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A Bad Day and the Fates of a Closed Road
A Bad Day
With a bad day behind me, I need to get home. Hearing Alfie’s angry voice, I need little Billie. Life has gotten to me, why do bad things have to happen? My dad always said that “just two things are certain in life — death and taxes,” quoting Benjamin Franklin in 1789.
Why can’t we keep our loved ones forever? Losing special people truly hurts. Watching the young woman crying, I know I’m in the right profession, but where Surgeon Carl can fix people. Myself, nurse Beth, can’t. I made her a warm mug of tea and consoled her. I tried to answer her questions, but some questions don’t have a fair answer. I’m used to seeing death in Accident and Emergency, and today should have been no different. However, here something wasn’t right, a perfectly nice couple in a nearly new car that for some reason the brakes failed.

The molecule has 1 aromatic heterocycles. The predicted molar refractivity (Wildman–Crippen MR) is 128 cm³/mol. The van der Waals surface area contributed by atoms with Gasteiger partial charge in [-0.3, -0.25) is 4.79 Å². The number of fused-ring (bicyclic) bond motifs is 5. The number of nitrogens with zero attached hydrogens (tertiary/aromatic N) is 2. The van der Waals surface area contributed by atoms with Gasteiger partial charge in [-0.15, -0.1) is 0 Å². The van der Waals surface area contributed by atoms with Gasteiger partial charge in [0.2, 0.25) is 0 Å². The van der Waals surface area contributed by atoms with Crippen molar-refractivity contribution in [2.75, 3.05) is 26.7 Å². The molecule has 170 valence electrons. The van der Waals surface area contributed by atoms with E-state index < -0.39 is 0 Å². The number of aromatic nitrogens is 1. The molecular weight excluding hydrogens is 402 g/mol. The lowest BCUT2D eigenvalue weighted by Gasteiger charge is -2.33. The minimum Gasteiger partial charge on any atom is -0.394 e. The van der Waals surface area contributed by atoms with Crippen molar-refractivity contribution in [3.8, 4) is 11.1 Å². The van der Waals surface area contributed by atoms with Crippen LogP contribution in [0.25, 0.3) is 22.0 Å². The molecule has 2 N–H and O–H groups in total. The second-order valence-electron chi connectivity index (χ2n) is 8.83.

Just driving down a closed road would have been stupid. The police have questioned the young widow and I listened to some of it. Feeling a shiver like a spider crawling over me, with no enemies things didn’t add up. I’m a nurse, should I really be investigating a murder? Maybe I’ve read too many crime thrillers but this can’t be right.